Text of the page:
1. Business projects in which former geography students are involved.

This section describes two projects in which students from USC’s GIS programme are involved. While a USC bias could be argued, the fact remains that it has been an important institution in providing a solid GIS background with a very applied focus. The first project is the Georgia State economic development programme and the second is a major GIS implementation of the United Parcel Service (UPS).

The GIS project manager at the South Carolina State Development Board was William Shinar, a former graduate student of Cowen’s at USC. He recently moved over to the University of Georgia to work on that state’s economic development programme as the state’s Economic Development Director. Unlike USC, which is primarily a teaching institution, the University of Geogria is the state’s “land grant” college. A land grant college’s traditional goal has been to transfer technology from its research programmes to the state’s population, with the objective that this will improve the state population’s quality of life. (The most typical and traditional example of technology transfer is in agricultural programmes.) As such, the University of Georgia has three primary divisions: teaching, research and service. The service division is where the technology transfer takes place. Shinar is in the service division and is not attached to a geography programme at the university. While South Carolina’s economic development programme is somewhat centralized within the development board, Georgia’s programme is more decentralized. The work Shinar is doing is primarily focused on developing databases to support decentralized economic development groups. These include the state’s Department of Industry, Tourism and Trade, Georgia Power, Oglethorpe Power, Savannah Power and Light, the Georgia Resource Center, various local and regional chambers of commerce, and small business development offices. At the time of writing (1994), the programme is still in its first year. Shinar and his team are close to finishing cleaning the street file databases, which will serve as the transportation base layer. In addition, they are mapping existing industries across the state, as well as available buildings and sites, water and sewer systems and traffic flows.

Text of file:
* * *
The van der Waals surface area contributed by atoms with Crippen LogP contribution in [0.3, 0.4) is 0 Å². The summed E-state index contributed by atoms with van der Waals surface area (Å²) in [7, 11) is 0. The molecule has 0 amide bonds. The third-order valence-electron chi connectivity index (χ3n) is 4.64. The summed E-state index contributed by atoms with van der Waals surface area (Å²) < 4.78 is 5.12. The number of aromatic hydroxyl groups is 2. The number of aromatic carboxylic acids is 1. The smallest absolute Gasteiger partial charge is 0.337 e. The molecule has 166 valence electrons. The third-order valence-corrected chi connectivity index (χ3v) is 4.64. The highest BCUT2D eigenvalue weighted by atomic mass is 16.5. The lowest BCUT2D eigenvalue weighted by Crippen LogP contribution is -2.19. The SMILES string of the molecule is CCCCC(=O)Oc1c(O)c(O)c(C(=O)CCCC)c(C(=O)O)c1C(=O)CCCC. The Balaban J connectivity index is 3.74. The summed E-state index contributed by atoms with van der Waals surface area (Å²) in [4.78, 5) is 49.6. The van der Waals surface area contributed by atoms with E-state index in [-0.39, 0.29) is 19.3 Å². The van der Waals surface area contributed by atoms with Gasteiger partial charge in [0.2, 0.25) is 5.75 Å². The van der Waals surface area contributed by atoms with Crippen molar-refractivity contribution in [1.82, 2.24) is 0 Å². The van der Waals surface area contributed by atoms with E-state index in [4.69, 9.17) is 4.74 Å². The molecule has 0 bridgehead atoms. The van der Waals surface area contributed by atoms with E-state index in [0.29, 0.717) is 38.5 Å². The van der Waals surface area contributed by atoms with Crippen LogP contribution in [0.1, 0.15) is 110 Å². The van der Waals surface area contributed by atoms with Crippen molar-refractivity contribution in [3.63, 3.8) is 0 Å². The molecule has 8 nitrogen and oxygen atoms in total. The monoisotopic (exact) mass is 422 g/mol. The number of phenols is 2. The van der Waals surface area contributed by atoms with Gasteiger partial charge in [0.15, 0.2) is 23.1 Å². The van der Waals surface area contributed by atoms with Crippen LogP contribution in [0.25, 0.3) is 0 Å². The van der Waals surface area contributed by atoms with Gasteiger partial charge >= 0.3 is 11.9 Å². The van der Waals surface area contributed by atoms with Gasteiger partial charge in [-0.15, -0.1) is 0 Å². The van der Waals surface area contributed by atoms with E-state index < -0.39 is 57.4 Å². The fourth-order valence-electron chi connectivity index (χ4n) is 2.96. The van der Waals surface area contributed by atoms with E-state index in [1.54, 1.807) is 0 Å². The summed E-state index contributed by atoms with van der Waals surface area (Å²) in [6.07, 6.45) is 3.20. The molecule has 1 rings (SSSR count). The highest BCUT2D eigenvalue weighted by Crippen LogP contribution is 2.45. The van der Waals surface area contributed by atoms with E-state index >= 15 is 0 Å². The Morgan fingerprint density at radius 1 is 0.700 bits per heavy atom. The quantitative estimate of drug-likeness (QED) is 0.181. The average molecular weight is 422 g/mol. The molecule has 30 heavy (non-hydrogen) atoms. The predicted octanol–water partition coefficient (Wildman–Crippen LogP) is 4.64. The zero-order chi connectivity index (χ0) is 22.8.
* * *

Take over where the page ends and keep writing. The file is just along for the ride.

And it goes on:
United Parcel Service (UPS) is a major package-delivery service, delivering 11 million packages daily in 185 countries. Tony Lupien, GIS Division Manager at Roadnet Technologies and former USC student, has been instrumental in supplying GIS-related technology to this giant organization. Roadnet is a wholly owned subsidiary of UPS. During its 85-year history, UPS has “depended on industrial engineering to optimize delivery, distribution, logistics activities and movements’ (Kunze 1993). The company has managed to cut costs and time in delivering packages by analysing all the elements that play a role in package delivery. In 1985, they began to analyse GIS as a possible too to increase efficiency. Because of competitive advantage issues, the company is somewhat cagey about describing exactly how GIS is exactly used. We do know, however, that GIS is used “for day-to-day operations including package sorting, routing, truck loading and dispatch” (Kunze 1993). GIS is also used in the company’s On-Call Air service, in which a customer may call an 800 (toll-free) number to request package collection. In addition, UPS has formed a new company, UPS Worldwide Logistics, to make their GIS knowledge available to UPS customers.

It is clear that students coming out of GIS programmes are making substantial contributions to the implementation of GIS in business and service planning. It has only been in the last ten years that such students have been produced by programmes around the country, but it is clearly a strong trend. According to GIS World’s database, there were, in 1994, 580 college and university programmes around the country, but it is clearly a strong trend. According to GIS World’s database, there were, in 1994, 580 college and university programmes in the US and Canada that taught at least one course in GIS. Randy Majors is a good example of the type of student currently being produced by the University of Colorado. He is working for a commercial and industrial real estate brokerage whose owner has developed a substantial manual and automated GIS to assist in “making real estate deals”. Majors’ objective is to develop a data sales programme to sell the brokerage’s (non-proprietary) databases to other GIS users.

 

  1. Business projects in which a consultancy of professors is involved.